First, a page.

Landform interpretation and landscape evolution in Fosdalen, Western Norway
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- Institutt for geografi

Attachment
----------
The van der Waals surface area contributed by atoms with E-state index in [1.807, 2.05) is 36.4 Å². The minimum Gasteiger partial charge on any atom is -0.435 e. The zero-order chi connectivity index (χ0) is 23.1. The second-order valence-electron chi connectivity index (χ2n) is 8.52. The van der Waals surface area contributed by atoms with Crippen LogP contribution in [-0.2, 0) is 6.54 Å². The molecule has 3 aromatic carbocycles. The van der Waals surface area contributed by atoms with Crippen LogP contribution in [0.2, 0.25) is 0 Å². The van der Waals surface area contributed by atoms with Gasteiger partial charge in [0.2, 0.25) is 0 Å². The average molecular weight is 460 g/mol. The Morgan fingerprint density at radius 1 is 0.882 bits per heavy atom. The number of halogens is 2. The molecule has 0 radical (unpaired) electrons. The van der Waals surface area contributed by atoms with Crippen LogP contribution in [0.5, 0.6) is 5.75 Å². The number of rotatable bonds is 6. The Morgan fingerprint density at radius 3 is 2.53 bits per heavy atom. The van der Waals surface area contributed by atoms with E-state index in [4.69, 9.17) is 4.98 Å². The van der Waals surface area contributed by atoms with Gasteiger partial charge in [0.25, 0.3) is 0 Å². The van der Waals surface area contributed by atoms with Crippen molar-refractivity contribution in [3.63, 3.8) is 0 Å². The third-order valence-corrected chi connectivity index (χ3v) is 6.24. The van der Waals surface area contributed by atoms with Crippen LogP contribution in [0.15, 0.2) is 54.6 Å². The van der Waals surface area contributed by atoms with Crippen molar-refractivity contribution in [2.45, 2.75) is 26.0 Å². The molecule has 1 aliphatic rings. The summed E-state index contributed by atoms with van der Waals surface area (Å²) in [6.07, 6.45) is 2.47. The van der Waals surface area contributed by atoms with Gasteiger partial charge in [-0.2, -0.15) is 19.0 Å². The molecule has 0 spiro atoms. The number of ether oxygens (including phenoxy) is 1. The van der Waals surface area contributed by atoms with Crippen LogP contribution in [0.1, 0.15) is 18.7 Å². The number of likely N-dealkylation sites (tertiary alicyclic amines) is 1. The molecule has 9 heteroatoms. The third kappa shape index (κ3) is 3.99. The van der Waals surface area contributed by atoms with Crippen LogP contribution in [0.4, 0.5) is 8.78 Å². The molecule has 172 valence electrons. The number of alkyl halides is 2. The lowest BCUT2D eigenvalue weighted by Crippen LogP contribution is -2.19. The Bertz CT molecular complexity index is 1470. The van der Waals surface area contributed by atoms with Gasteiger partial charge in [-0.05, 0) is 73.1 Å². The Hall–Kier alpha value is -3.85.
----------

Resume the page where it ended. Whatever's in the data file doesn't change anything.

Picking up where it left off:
This thesis challenge the hitherto suggested deglaciation chronology in Fosdalen, western Norway. Through observations, lichenometry, and reinterpretation of previously mapped Younger Dryas moraines, the development of several landforms within the complex landscape is investigated. Volume calculations and headwall retreat rates indicate a minimum compound cirque age of 510.000 yr. The Little Ice Age maximum for the respective cirque glaciers is estimated to 1769 and 1854 ± 4 yr. Based on observations, it is suggested that former landform interpretations may be wrong due to equifinality. Hence during the Nor stadial, it is proposed that the Strynedalen valley glacier flowed westward through Fosdalen. Furthermore, a previously mapped Younger Dryas moraine has been reinterpreted as part of a hitherto unmapped debris -landform system, presumably consisting of minimum two rock slope failures deposited onto a cirque glacier during the Vinsrygg stadial. Two identified relict rock glaciers below an active talus system, and ice/debris creep systems on the western cirque glacier foreland, indicate a former permafrost lower limit at 860 m a.s.l. during the Vinsrygg stadial. A lateral moraine at 840 m a.s.l. and a gently sloping subglacial till terrace indicate that the Lodalen valley glacier synchronously flowed into Fosdalen. Finally, a flood plain and change of river course indicate a glacial lake outburst flooding. Combined with the reinterpreted landforms, the probability for the existence of a reconstructed Erdalen Event cirque glacier as suggested by Nesje and Dahl (1992) is impaired.